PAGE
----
Bin Ladenís Legacy of Failure
Op-Ed, Agence Global
May 2, 2011
Author: Rami Khouri, Senior Fellow, Middle East Initiative
Belfer Center Programs or Projects: Dubai Initiative
BEIRUT -- The death of Osama bin Laden coincides and contrasts with several other historic developments throughout the Middle East that collectively highlight the overriding issue that has preoccupied local citizens for the past generation: How does a dehumanized person regain his or her humanity? How do disaffected, angry, subjugated, vulnerable and humiliated men and women go about dealing with their condition, and fixing the problems or relieving the pressures that can ultimately crush them?
Bin Laden and his Al-Qaeda movement are one extreme -- and the very smallest and least popular -- of a range of options that people throughout the Middle East adopt to deal with their many grievances, which include lack of political rights in security states, economic and environmental stresses, invading foreign armies, Israeli aggression and colonization, corruption, abuse of power, joblessness, etc. Many individuals suffer from the deadly combination of material discomforts -- jobs, income, fresh water, adequate education, housing and health care -- and intangible degradations related to their sense of being helpless and voiceless in the face of power that local and foreign powers exercised over them.
Given that hundreds of millions of Arabs, Iranians and Turks, in different ways, face the common question of how they should respond to the unsatisfactory conditions that define their lives, this is a good moment to assess how the option that Bin Laden and his Al-Qaeda movement offered fit into the wider array of options that citizens choose from.
A look back at the last 25 years or so indicates that four major waves of activism dominated the choices of citizens who were dissatisfied with their rights and sought a greater say in how their societies and governments functioned Ė and bin Ladenism was not among them. The four that seemed to dominate the scene are: 1) mainstream Islamist politics and/or resistance, represented by phenomena such as the Muslim Brotherhood, Hamas, Hizbullah, the Turkish Justice and Development Party and its several antecedents -- the 1979 Iranian revolution and others of the same ilk; 2) participation in national civil society organizations and political elections that were usually heavily controlled by the ruling regimes and elites, regardless of whether such activities actually changed conditions on the ground; 3) local activism through tribal and family associations, neighborhood volunteerism and community-level Islamist charitable and religious/social education; and, 4) street activism for democratic transformations and the application of full human rights, culminating in the current wave of national citizen revolts that are most often referred to as the Arab Spring.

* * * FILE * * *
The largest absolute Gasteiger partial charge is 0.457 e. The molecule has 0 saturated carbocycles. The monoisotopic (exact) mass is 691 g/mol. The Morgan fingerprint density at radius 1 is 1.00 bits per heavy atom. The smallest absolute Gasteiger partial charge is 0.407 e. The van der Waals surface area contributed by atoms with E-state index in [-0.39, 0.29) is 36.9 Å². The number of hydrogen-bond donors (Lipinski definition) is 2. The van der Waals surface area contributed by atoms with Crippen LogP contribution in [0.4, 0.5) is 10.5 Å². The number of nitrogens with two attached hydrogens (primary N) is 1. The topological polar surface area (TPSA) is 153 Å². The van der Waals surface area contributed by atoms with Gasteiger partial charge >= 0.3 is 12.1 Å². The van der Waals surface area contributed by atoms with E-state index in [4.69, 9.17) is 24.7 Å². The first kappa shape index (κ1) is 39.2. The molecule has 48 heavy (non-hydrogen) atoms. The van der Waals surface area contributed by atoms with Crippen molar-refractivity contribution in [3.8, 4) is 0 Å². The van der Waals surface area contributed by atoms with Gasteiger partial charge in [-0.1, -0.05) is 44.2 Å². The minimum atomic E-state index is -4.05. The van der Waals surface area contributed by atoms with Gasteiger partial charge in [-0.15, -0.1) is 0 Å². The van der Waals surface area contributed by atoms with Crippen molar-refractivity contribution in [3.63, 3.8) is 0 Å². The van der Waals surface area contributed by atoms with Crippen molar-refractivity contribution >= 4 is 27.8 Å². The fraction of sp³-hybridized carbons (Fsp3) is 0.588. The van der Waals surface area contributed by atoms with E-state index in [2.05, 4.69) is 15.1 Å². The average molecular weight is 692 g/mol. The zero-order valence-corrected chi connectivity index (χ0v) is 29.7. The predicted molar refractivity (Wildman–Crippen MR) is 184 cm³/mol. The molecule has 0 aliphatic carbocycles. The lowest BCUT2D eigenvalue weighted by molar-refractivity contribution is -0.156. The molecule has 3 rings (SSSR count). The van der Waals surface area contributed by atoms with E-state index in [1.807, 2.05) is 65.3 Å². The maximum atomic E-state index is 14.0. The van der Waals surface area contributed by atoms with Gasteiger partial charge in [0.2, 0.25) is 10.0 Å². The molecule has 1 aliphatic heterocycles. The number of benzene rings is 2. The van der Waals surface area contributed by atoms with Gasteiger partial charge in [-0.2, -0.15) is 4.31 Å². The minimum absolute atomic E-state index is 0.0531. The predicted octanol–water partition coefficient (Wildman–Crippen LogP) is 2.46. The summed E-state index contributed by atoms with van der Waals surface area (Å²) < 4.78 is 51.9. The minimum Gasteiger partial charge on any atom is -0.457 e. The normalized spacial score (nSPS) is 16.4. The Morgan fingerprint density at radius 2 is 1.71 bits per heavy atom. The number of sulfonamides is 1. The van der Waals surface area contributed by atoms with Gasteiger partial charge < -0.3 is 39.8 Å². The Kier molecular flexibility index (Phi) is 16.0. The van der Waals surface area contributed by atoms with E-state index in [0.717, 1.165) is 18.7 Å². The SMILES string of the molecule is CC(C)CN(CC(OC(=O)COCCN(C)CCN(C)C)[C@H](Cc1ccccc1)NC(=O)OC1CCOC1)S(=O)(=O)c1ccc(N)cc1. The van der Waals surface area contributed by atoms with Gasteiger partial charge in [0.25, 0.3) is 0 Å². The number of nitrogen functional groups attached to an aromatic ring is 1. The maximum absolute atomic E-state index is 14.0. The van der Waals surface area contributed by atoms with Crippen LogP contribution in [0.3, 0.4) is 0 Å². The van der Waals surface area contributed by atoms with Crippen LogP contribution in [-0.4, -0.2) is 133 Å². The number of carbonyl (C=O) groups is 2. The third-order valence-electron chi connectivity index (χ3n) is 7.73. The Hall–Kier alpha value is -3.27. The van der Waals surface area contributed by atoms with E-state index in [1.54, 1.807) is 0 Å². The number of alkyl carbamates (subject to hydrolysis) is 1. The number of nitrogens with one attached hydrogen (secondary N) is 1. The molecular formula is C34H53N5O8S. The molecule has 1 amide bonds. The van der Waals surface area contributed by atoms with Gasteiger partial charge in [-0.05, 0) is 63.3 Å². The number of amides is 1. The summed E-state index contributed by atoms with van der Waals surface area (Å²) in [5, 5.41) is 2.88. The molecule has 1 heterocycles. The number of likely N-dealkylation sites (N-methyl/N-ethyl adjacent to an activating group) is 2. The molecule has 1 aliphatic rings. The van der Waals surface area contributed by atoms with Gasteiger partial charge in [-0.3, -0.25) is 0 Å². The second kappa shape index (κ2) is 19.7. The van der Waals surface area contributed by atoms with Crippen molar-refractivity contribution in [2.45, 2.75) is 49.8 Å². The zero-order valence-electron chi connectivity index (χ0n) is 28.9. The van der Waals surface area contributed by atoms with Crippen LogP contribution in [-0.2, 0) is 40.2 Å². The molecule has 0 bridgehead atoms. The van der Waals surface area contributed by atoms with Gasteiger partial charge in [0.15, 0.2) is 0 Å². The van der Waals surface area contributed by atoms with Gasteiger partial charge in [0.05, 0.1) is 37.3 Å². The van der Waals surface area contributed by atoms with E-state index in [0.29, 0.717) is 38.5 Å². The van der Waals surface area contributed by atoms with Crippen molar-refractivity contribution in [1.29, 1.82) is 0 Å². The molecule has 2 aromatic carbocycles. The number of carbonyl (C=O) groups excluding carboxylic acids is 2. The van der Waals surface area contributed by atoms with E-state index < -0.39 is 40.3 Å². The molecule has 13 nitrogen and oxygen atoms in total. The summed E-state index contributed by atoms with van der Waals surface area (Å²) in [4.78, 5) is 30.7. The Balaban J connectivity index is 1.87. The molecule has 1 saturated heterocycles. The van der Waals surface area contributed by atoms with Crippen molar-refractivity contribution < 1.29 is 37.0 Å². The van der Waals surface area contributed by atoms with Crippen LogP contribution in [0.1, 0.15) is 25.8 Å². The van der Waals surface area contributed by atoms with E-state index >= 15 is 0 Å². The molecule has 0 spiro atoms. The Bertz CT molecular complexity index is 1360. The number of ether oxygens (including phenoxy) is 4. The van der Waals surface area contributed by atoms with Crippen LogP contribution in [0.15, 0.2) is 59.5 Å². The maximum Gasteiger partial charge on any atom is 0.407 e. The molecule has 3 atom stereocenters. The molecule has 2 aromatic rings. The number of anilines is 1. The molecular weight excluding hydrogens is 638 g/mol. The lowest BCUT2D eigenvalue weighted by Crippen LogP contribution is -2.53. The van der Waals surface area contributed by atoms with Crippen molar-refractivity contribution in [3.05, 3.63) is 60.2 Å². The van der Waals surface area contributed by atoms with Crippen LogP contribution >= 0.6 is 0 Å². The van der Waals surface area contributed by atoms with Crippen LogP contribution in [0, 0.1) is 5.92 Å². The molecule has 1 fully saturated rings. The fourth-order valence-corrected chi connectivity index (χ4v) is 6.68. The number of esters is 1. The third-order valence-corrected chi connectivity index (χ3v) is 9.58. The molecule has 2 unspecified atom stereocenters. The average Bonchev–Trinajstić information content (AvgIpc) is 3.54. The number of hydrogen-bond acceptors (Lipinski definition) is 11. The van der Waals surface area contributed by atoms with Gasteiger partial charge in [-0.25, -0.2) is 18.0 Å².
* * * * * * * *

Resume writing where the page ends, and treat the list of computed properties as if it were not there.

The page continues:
The overwhelming majority of Arabs, Iranians and Turks have chosen these options to express their grievances and worries, and to do what they could to bring about better conditions for themselves and their families. A few have chosen other options, like joining militant movements such as Al-Qaeda and its many affiliates, migrating abroad legally or illegally in search of a better life, joining criminal gangs dealing in drugs, smuggling and other criminal activity, or joining the ruling elite as a means of satisfying their material needs without expecting to change society.
Each of the four main activism options that captured the imagination of citizens throughout the Middle East provide some sense of achievement and satisfaction, and some have registered real accomplishments Ė i.e., the Turkish slow transition to democracy, Hizbullah and other Lebanese driving the Israeli occupiers out of the south of the country, the overthrow of the Shah of Iran, the popular rebellion in Lebanon that drove Syria out of the country in 2005. In most cases, though, with the notable exception of the Turkish democratic transition, the activism of individuals brought them a sense of satisfaction, but most societies have failed to address the structural ailments (lack of democratic accountability, prevalence of corruption, dominance of security agencies) that have kept most of the region in states of conflict and recurring violence. Al-Qaeda-style militancy has been the biggest failure, because its terroristic methods are repulsive to the vast majority of people in this region, and it has achieved no measurable positive accomplishments that respond to fundamental citizen grievances.
The current mass demonstrations to reform or change Arab regimes represent the most powerful expression ever of mass political sentiment in the Arab world, because they express both the grievances that people suffer and the political ethics and institutions that they aspire to implement in real life. They clarify beyond any doubt the core values, aspirations and political aims of hundreds of millions of citizens who have experimented with other forms of political and social activism for change and found them mostly ineffective and unsatisfactory, or limited in their positive impact.
Bin Laden-like criminals will continue to pester the world. Hundreds of millions of Arabs, Turks and Iranians who clamor for democratic dignity can change their world for the better, and this is where foreign powers and local activists alike should focus their energy in the years ahead.
For more information about this publication please contact the The Dubai Initiative at 617-496-3694.
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